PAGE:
|Title||Climate change stimulated agricultural innovation and exchange across Asia|
|Publication Type||Journal Article|
|Year of Publication||2018|
|Authors||Guedes Jd’Alpoim, R. Bocinsky K|
Ancient farmers experienced climate change at the local level through variations in the yields of their staple crops. However, archaeologists have had difficulty in determining where, when, and how changes in climate affected ancient farmers. We model how several key transitions in temperature affected the productivity of six grain crops across Eurasia. Cooling events between 3750 and 3000 cal. BP lead humans in parts of the Tibetan Plateau and in Central Asia to diversify their crops. A second event at 2000 cal. BP leads farmers in central China to also diversify their cropping systems and to develop systems that allowed transport of grains from southern to northern China. In other areas where crop returns fared even worse, humans reduced their risk by increasing investment in nomadic pastoralism and developing long-distance networks of trade. By translating changes in climatic variables into factors that mattered to ancient farmers, we situate the adaptive strategies they developed to deal with variance in crop returns in the context of environmental and climatic changes.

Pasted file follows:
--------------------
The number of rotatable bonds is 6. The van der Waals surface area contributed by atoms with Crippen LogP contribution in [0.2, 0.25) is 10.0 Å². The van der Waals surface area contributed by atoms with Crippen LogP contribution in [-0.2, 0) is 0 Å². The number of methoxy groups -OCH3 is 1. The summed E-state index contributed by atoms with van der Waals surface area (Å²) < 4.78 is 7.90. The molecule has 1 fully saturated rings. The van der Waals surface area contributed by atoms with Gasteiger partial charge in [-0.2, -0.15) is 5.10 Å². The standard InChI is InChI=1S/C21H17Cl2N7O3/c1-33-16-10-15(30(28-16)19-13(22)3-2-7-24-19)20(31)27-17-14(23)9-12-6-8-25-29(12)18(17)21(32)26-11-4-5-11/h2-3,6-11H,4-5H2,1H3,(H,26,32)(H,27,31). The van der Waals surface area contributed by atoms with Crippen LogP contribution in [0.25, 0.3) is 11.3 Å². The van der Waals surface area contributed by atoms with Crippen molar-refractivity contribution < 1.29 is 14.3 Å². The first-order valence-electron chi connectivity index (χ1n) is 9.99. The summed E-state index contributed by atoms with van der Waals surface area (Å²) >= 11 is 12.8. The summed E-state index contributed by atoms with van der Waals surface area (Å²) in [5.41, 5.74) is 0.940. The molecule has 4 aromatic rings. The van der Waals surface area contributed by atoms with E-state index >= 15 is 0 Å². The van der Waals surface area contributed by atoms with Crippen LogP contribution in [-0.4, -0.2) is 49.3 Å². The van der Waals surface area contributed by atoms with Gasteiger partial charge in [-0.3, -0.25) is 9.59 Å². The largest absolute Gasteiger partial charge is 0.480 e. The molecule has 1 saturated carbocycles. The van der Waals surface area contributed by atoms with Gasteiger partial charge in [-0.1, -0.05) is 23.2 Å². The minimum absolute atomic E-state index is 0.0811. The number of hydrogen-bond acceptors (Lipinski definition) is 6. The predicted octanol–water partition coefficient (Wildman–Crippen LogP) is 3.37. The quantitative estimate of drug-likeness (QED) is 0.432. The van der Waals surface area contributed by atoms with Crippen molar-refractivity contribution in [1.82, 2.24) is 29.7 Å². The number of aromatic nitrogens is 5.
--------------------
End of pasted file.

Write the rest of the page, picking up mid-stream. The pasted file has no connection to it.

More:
Throughout time, our models demonstrate that humans across Asia increased their resilience to growing levels of crop failure throughout the late Holocene not only through crop diversification, increased storage, and redistribution but also through economic specialization and extensive strategies such as pastoralism. Trade and mechanisms, such as the development of the Grand Canal that moved crops from areas more suitable for production to areas where the probability of failure was high, also increased during this period of time. Our models demonstrate that changes in temperature throughout the Holocene did not affect all areas of Asia equally. Humans experienced changes in climate locally through variance in their staple crop returns and changes in the landscape surrounding them. Crop niche models allow us to move beyond hemispheric estimates of climatic impacts to scales that mattered to ancient farmers and can thus help archaeologists situate the culturally resilient strategies they developed in the climatic context in which they took place.